Nuclear power deserves a place in the clean energy mix

Khaled Abou Zahr

New technologies and their adoption have become more than just a business or an economic decision. They now have political and geopolitical importance too. This is very clear when we dig into the energy sector. We notice that the debate is not centered on facts and the simple equation of energy output versus emissions or negative impact in a time of greater environmental focus. It is measured by political gains and geopolitical agendas. There is a lot of hypocrisy and manipulation, to say the least.
In the political debate, the nuclear option has been sabotaged by elitist environmental thinking. They say that it is a dirty energy source despite the fact it does not emit carbon dioxide. In reality, it is one of the cleanest sources and should be a foundation of the energy mix, on top of which renewable energies can be added. This is why it was a good omen to see a special meeting on nuclear energy taking place this week during the UN’s COP28 climate summit in the UAE. The resulting commitment by the US and 21 other nations to triple nuclear energy capacity by 2050 is a significant step toward achieving carbon emissions reduction targets. This pledge, supported by countries like France, the UAE, Ghana, South Korea, the UK and Canada, underscores the crucial role nuclear power must play in meeting national climate pledges and the targets set by the 2015 Paris Agreement. More importantly, it highlights the fact that nuclear energy should stand as one of the key pillars of the energy mix.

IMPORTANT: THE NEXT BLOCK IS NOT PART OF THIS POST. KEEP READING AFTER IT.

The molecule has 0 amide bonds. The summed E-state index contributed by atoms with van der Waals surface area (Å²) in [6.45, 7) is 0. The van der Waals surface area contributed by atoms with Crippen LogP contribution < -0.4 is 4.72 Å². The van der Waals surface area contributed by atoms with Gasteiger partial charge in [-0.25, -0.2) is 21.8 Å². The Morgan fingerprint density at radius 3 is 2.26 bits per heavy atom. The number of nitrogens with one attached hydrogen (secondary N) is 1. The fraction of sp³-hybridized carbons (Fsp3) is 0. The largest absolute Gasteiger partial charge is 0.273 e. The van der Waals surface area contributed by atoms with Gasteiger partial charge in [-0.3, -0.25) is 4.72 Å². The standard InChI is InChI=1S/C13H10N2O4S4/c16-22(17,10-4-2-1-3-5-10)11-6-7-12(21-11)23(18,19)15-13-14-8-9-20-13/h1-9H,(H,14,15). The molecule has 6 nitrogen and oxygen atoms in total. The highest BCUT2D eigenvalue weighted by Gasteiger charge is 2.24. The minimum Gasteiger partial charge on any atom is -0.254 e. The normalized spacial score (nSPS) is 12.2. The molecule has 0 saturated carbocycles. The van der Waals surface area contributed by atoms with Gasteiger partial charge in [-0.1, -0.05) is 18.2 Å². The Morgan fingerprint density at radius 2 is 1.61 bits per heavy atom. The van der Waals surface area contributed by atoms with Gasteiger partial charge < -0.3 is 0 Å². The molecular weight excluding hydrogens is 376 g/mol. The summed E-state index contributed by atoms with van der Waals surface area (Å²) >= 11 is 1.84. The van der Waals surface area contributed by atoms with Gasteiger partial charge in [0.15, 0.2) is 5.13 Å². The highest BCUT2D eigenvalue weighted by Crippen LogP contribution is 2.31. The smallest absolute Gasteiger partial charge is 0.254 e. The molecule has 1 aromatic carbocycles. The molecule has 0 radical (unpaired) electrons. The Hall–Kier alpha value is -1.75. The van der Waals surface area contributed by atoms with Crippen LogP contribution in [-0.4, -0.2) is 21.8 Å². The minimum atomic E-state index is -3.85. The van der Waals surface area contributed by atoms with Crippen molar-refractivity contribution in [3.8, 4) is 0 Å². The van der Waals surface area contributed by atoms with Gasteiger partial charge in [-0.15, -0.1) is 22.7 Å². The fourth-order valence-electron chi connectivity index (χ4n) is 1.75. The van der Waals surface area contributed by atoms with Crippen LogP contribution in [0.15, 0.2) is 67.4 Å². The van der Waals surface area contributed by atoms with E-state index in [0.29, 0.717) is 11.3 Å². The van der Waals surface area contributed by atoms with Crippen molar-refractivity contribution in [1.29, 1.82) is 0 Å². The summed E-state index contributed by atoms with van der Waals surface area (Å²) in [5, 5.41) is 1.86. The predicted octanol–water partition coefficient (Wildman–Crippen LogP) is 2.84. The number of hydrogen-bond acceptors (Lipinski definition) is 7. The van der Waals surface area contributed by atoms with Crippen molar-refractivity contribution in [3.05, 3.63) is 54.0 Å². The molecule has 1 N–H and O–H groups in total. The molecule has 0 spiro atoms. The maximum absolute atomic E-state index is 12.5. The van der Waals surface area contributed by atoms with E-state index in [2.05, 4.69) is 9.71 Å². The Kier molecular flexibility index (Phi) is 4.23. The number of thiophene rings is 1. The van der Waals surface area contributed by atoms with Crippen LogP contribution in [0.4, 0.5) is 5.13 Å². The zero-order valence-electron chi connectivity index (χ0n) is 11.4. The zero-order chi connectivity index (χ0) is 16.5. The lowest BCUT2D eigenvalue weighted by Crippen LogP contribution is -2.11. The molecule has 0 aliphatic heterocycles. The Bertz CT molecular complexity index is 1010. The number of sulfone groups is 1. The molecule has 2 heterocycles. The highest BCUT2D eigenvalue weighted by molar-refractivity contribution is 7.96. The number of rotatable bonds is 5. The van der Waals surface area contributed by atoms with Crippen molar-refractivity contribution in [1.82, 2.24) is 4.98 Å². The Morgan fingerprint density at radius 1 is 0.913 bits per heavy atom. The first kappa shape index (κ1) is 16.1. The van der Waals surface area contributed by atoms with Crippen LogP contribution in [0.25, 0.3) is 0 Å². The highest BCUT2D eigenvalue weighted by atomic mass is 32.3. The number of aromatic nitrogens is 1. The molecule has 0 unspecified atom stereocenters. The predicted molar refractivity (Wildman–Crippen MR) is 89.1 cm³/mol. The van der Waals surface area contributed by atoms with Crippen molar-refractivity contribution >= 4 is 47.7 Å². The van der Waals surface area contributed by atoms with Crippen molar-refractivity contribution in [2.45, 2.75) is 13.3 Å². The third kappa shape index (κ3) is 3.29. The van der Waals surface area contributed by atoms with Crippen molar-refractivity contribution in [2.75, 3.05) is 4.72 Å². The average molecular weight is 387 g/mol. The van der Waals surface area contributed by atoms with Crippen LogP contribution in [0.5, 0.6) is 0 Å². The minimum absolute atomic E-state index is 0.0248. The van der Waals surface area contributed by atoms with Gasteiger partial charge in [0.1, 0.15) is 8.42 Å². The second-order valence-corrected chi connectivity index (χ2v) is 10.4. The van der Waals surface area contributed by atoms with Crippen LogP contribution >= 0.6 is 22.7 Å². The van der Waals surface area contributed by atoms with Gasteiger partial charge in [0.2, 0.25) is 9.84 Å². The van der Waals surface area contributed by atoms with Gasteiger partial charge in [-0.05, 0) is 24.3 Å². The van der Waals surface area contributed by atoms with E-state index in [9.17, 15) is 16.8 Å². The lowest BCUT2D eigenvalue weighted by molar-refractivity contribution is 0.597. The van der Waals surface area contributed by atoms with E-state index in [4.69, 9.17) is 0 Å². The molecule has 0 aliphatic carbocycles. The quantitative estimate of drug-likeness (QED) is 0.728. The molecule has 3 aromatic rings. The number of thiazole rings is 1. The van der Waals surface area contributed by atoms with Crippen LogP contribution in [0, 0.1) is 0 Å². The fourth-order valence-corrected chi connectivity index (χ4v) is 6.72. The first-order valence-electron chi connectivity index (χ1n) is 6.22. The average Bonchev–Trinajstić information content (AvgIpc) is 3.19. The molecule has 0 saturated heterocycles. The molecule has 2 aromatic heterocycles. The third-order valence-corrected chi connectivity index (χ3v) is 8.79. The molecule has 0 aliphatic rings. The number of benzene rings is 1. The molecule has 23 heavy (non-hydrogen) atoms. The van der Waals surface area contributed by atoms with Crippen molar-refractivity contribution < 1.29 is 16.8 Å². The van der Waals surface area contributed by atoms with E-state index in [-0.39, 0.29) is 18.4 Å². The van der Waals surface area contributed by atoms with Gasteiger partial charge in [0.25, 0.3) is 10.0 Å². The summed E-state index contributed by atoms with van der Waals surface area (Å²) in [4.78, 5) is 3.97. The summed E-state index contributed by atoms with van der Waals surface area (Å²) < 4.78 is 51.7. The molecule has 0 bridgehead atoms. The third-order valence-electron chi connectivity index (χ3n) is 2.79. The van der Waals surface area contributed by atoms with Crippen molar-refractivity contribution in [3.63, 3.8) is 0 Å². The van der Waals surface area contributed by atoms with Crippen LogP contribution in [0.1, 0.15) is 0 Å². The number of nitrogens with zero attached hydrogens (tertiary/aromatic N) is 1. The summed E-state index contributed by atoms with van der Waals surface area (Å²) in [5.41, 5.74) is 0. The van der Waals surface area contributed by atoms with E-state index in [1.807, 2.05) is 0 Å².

For decades, there have been attacks on nuclear energy by progressive and green parties. They are mainly based on two points: cost and security. The reality is that reducing the lifespan of nuclear plants without linking it to their actual capacity explodes the cost. Amortizing a plant over 30 years instead of 70, which is possible with the replacement of key components and some developments, makes a huge difference. Regarding security, the focus is mainly on nuclear waste and general operations. Here too, the risks have been greatly exaggerated. Despite historical incidents such as Three Mile Island and Chernobyl, advancements in technology and stricter regulations have made nuclear power safer than ever. Those who attack the nuclear power industry also avoid answering a simple question: how clean is the renewable energy supply chain from production to use and disposal? According to the US-based Solar Energy Industries Association, the turnover speed of solar panels is surpassing initial projections. And, with the current exorbitant costs associated with recycling, there is a genuine risk that all discarded panels, as well as similarly challenging-to-recycle wind turbines, may end up in landfills. So, basically, all energy sources have a waste issue. But the solution for nuclear waste is far better managed.